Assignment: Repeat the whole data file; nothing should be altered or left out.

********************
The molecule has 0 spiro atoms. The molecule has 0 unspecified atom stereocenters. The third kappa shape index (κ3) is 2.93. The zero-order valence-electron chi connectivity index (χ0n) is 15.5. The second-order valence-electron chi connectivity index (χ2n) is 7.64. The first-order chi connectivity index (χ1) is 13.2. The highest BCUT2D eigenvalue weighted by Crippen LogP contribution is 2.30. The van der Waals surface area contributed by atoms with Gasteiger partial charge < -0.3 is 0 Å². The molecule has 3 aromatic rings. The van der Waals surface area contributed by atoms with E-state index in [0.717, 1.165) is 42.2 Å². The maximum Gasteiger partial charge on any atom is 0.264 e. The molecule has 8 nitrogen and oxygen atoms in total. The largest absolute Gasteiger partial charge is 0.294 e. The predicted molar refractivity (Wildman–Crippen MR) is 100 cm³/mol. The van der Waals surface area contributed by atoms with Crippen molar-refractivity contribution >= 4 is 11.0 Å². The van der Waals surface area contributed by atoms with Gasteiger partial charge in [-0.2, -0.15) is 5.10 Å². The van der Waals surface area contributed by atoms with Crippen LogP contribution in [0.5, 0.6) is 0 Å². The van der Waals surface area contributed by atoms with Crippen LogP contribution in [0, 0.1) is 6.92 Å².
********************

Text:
The molecule has 0 spiro atoms. The molecule has 0 unspecified atom stereocenters. The third kappa shape index (κ3) is 2.93. The zero-order valence-electron chi connectivity index (χ0n) is 15.5. The second-order valence-electron chi connectivity index (χ2n) is 7.64. The first-order chi connectivity index (χ1) is 13.2. The highest BCUT2D eigenvalue weighted by Crippen LogP contribution is 2.30. The van der Waals surface area contributed by atoms with Gasteiger partial charge < -0.3 is 0 Å². The molecule has 3 aromatic rings. The van der Waals surface area contributed by atoms with E-state index in [0.717, 1.165) is 42.2 Å². The maximum Gasteiger partial charge on any atom is 0.264 e. The molecule has 8 nitrogen and oxygen atoms in total. The largest absolute Gasteiger partial charge is 0.294 e. The predicted molar refractivity (Wildman–Crippen MR) is 100 cm³/mol. The van der Waals surface area contributed by atoms with Crippen molar-refractivity contribution >= 4 is 11.0 Å². The van der Waals surface area contributed by atoms with Gasteiger partial charge in [-0.2, -0.15) is 5.10 Å². The van der Waals surface area contributed by atoms with Crippen LogP contribution in [0.5, 0.6) is 0 Å². The van der Waals surface area contributed by atoms with Crippen LogP contribution in [0, 0.1) is 6.92 Å².